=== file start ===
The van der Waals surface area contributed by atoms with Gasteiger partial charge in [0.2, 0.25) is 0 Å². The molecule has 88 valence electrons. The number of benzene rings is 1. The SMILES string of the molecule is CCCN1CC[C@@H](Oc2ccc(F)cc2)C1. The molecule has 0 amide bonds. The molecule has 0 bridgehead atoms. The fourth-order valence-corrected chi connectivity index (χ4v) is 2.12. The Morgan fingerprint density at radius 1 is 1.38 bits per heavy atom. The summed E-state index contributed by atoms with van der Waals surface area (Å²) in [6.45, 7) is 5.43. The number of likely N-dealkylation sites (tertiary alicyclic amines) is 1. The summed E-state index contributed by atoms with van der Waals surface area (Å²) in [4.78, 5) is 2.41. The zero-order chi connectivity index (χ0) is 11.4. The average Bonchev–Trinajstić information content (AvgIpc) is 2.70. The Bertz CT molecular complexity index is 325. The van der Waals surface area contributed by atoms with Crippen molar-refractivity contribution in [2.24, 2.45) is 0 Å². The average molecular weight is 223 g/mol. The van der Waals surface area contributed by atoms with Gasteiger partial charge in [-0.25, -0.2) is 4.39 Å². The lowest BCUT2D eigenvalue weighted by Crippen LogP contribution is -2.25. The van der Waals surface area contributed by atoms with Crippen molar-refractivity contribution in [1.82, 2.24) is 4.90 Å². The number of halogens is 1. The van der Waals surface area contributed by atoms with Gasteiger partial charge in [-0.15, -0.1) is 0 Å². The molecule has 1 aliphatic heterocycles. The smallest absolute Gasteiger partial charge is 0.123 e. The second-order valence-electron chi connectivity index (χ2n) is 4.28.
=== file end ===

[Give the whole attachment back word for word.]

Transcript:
The van der Waals surface area contributed by atoms with Gasteiger partial charge in [0.2, 0.25) is 0 Å². The molecule has 88 valence electrons. The number of benzene rings is 1. The SMILES string of the molecule is CCCN1CC[C@@H](Oc2ccc(F)cc2)C1. The molecule has 0 amide bonds. The molecule has 0 bridgehead atoms. The fourth-order valence-corrected chi connectivity index (χ4v) is 2.12. The Morgan fingerprint density at radius 1 is 1.38 bits per heavy atom. The summed E-state index contributed by atoms with van der Waals surface area (Å²) in [6.45, 7) is 5.43. The number of likely N-dealkylation sites (tertiary alicyclic amines) is 1. The summed E-state index contributed by atoms with van der Waals surface area (Å²) in [4.78, 5) is 2.41. The zero-order chi connectivity index (χ0) is 11.4. The average Bonchev–Trinajstić information content (AvgIpc) is 2.70. The Bertz CT molecular complexity index is 325. The van der Waals surface area contributed by atoms with Crippen molar-refractivity contribution in [2.24, 2.45) is 0 Å². The average molecular weight is 223 g/mol. The van der Waals surface area contributed by atoms with Gasteiger partial charge in [-0.25, -0.2) is 4.39 Å². The lowest BCUT2D eigenvalue weighted by Crippen LogP contribution is -2.25. The van der Waals surface area contributed by atoms with Crippen molar-refractivity contribution in [1.82, 2.24) is 4.90 Å². The number of halogens is 1. The van der Waals surface area contributed by atoms with Gasteiger partial charge in [-0.15, -0.1) is 0 Å². The molecule has 1 aliphatic heterocycles. The smallest absolute Gasteiger partial charge is 0.123 e. The second-order valence-electron chi connectivity index (χ2n) is 4.28.